El Toro veterans and their dependents are at risk for exposure to TCE, tetrachloroethylene (PCE) and other contaminants found in the soil and groundwater of the former base. (see: Salem-News: TCE Expert Talks With Former El Toro Marine About Toxic Waste)

A number of El Toro veterans and dependents reported cancer and other illnesses linked to TCE/PCE exposure. Exposure to chemical toxins can occur from ingestion (drinking contaminated water), dermal contact, and inhalation.

Most El Toro veterans and their dependents have no idea of their risk of exposure to toxic chemicals from living and working on the base. Most do not live in nearby Orange County or in California and would never have heard that El Toro was placed on the EPA Superfund list. El Toro was commissioned in March 1943 and closed in July 1999. Over these 56 years, thousands of Marines were stationed at this southern California oasis. Those that are still alive are geographically dispersed over the entire country.

TCE contamination of the drinking water at Camp Lejeune, another Marine Corps base, required special legislation for the Navy and Marine Corps to notify Camp Lejeune veterans, dependents, and civilian workers.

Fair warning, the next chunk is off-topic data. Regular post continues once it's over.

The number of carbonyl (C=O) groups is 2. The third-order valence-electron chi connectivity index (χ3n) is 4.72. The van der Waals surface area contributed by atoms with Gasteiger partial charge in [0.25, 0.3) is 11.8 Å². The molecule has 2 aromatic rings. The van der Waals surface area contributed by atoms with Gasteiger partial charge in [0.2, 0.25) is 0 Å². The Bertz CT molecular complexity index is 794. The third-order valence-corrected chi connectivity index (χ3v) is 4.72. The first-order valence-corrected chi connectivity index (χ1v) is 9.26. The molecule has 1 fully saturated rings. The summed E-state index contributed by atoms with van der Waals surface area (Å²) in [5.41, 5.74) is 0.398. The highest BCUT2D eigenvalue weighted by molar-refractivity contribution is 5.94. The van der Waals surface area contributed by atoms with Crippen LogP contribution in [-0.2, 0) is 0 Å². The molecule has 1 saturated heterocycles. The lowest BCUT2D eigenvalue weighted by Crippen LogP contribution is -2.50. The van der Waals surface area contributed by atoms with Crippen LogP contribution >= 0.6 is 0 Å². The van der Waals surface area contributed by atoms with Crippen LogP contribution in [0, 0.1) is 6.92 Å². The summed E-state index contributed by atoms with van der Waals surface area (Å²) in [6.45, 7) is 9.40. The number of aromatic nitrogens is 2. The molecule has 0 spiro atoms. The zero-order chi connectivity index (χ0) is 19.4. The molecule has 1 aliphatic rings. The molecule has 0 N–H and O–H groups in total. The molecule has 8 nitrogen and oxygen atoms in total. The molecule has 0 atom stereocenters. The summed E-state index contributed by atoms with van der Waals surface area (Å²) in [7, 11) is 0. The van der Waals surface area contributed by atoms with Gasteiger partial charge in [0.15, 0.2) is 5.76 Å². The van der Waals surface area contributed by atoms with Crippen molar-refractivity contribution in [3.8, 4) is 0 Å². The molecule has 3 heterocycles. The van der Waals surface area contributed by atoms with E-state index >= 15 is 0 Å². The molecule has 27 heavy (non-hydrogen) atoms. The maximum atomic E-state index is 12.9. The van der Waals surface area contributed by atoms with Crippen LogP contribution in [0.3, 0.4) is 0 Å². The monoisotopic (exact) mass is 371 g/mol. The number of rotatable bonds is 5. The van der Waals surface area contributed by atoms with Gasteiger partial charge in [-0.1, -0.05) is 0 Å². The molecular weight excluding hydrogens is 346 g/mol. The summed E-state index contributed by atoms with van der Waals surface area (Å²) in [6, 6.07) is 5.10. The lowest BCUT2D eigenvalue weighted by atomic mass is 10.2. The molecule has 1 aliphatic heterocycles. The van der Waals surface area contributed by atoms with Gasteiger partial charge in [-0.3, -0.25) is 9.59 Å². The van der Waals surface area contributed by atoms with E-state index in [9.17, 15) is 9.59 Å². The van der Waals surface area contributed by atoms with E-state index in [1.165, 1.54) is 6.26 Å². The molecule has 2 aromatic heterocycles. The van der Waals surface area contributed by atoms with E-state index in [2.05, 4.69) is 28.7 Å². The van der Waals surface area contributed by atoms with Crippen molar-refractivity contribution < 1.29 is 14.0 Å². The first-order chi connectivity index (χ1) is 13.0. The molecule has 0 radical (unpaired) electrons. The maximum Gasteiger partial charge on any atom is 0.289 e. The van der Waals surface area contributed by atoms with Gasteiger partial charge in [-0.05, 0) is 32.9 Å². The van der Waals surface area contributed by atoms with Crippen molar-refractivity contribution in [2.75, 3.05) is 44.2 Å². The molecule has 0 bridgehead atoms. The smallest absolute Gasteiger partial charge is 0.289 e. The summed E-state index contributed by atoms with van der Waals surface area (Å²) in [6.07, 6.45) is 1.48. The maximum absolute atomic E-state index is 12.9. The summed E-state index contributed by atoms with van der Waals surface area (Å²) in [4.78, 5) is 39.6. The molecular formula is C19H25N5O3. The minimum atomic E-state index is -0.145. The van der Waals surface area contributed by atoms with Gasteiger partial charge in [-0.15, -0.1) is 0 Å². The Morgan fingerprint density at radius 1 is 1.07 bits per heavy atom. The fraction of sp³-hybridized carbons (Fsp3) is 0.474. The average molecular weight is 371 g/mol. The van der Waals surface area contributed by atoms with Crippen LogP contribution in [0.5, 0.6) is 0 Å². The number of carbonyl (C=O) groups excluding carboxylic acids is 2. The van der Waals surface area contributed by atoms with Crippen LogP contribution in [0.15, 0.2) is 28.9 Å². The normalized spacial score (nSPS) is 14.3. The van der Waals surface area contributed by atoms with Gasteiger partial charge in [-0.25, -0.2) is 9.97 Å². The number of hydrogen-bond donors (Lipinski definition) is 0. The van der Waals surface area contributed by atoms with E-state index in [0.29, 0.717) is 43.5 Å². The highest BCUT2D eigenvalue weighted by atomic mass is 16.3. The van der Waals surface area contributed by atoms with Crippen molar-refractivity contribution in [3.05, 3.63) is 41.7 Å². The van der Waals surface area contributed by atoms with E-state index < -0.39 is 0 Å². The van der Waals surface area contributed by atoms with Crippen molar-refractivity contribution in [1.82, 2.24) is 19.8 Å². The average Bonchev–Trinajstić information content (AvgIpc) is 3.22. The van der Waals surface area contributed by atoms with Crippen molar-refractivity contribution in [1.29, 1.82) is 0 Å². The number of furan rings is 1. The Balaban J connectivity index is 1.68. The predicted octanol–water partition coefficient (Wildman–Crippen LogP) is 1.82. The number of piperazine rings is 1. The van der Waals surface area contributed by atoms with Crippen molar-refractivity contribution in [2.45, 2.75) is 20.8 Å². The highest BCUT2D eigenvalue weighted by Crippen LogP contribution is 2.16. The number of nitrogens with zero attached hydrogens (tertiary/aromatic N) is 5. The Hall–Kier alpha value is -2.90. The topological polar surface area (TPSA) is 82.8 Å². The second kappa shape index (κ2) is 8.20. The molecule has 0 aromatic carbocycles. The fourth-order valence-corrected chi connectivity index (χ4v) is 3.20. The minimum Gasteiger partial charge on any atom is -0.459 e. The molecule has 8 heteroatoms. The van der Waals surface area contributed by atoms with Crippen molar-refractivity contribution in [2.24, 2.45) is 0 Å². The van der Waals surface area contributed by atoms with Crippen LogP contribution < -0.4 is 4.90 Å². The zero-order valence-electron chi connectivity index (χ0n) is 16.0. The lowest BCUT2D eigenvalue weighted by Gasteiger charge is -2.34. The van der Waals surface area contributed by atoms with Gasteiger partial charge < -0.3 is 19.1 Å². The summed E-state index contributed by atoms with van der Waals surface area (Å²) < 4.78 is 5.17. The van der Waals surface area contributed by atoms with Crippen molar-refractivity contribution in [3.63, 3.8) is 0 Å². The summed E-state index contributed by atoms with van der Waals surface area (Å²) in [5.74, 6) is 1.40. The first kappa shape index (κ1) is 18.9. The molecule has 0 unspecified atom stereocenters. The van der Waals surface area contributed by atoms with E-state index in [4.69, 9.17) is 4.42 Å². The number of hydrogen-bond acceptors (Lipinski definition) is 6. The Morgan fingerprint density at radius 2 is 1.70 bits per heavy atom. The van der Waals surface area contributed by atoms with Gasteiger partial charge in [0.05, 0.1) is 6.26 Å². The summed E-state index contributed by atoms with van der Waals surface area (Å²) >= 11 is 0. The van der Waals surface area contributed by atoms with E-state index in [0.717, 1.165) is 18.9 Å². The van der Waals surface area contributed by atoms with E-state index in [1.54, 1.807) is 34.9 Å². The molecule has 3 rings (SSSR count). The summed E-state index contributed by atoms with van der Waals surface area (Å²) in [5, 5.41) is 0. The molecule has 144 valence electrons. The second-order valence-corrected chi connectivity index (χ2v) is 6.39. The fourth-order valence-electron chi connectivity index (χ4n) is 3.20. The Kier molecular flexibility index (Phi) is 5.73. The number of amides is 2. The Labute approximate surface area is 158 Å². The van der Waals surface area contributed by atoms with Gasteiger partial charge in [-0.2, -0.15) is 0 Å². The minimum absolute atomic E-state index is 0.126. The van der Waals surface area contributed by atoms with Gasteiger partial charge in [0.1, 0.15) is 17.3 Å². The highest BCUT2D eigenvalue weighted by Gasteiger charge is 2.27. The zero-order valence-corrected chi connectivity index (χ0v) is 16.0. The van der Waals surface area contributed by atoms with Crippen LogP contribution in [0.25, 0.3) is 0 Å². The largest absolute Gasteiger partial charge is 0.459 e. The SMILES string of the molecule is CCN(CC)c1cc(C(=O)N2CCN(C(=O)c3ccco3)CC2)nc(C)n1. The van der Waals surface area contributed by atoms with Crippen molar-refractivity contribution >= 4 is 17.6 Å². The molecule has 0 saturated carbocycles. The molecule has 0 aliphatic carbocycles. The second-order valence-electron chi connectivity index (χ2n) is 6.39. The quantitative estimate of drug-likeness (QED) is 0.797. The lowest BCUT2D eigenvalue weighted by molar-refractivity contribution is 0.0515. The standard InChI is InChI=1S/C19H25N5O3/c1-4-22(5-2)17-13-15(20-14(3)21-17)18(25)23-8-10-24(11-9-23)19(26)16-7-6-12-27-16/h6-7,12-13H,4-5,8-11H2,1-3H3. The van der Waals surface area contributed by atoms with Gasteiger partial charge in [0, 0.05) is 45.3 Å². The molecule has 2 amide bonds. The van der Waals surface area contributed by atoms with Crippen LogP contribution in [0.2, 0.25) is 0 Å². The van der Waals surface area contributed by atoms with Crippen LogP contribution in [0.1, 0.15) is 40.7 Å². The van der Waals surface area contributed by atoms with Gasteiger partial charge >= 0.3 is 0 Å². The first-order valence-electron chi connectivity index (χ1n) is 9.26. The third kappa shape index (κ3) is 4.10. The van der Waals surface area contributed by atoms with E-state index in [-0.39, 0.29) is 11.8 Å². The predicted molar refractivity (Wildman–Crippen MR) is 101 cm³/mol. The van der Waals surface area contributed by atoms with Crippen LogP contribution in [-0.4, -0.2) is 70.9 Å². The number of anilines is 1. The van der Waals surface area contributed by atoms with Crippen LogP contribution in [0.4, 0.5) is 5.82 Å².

The defense authorization bill for 2008 included a provision supported by Senator Elizabeth Dole of North Carolina to “require the Secretary of the Navy to directly notify Marines, dependents and civilian employees who were assigned at Camp Lejeune between 1958 and 1987 that they were exposed to harmful chemicals in the installation’s water system. The last contaminated wells were closed in 1987, but the U.S. Agency for Toxic Substances and Disease Registry (ATSDR) has found that babies exposed in utero to the drinking water developed leukemia and other cancers, as well as birth defects, such as spina bifida and cleft palate.” (see: Dole Measures Included in Defense Bill)